Friday, 26 May 2017

Corporation orders financial inquiry

The Housing Corporation has announced  an independent inquiry into the financial management of the Novas Scarman Group.

The group, which provides support services to groups including rough sleepers, asylum seekers and offenders in the north west, south west and London, was given three green lights for viability, governance and management following a Housing Corporation inspection in December last year.

But the group, then called Novas Ouvertures, was warned that exposures existed which made it ‘vulnerable to deterioration’.

In the 12 months to March last year, the group made an operating deficit of £277,000 for the first time, with funding losses on Supporting People schemes being a major factor. The Housing Corporation has not yet received the groups’ latest audited accounts, which were due on 30 September.

Assessors warned that dependence on Supporting People cash was a ‘key risk’ for the group. And they said the profitability of the group’s efforts to branch out to other income-generating activities such as social enterprise ‘had yet to be established’.

The group’s annual turnover is around £21 million, of which £14 million comes from revenue grants. In December last year, it owned 190 homes and managed a further 480.

The group is overhauling its business strategy by moving away from accommodation with housing management and support and providing floating support services instead.

It is ploughing the proceeds from the sale and transfer of homes into regenerating its largest remaining hostel, Arlington House in Camden.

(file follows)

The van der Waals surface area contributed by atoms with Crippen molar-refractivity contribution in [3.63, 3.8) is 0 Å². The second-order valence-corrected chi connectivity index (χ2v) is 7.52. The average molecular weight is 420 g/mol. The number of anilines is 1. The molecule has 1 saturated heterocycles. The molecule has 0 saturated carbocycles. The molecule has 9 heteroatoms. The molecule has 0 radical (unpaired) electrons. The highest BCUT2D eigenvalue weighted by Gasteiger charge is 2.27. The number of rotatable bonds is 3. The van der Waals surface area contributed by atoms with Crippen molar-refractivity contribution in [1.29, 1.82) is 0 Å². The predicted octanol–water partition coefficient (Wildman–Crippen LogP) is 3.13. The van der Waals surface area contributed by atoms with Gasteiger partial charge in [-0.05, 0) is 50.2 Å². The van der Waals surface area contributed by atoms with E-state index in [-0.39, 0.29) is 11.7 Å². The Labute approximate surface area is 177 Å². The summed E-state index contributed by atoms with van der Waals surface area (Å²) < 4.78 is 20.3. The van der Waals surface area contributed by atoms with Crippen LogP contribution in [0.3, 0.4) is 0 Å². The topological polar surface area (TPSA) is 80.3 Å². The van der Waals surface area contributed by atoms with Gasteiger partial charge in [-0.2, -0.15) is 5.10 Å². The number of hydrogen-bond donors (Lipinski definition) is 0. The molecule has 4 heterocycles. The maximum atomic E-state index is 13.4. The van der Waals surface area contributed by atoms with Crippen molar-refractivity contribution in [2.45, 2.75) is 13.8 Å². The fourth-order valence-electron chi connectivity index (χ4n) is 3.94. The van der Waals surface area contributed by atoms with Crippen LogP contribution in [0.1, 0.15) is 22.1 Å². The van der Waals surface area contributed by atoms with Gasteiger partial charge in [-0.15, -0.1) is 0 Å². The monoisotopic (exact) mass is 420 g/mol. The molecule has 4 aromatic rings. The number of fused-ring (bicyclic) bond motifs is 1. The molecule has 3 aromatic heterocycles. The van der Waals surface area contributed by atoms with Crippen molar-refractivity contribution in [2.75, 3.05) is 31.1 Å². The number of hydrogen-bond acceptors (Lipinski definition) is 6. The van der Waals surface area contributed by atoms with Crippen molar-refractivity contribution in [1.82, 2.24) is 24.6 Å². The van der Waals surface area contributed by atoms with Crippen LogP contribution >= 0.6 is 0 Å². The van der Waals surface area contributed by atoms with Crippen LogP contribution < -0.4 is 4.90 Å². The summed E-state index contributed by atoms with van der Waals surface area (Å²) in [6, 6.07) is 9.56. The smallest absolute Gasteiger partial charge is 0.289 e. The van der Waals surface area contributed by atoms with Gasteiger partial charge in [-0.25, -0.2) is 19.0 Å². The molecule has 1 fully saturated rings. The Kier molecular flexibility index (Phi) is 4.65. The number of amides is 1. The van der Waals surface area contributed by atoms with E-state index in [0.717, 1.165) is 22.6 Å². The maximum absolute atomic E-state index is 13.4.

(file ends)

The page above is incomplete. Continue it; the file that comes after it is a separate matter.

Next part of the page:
Phil Rego and Simon Bevan, partners at BDO Stoy Hayward, will be conducting the inquiry.

What is Novas?

Novas Scarman Group is a social justice charity formed in December 2007 from Novas Group, Path, and Scarman Trust.

Before the merger Novas mainly ran large hostels for homeless people. But it was in the process of transforming itself into an organisation more involved with supporting communities through arts, enterprise and support.

Novas’ 2006/07 annual report reads: ‘We are currently remodelling our remaining large hostels to raise the living standards for people who are homeless, within buildings that will become a part of their local communities through business, market space, cultural quarters, performance spaces, retail and restauraunts.’

It also outlines the work Novas did, working with around 6,000 people a year through homelessness services, drug and alcohol support, and floating support for people in their own homes.

Financial results for the period were poor, with turnover down from £33.5 million in 2006 to £22.3 million in 2007.

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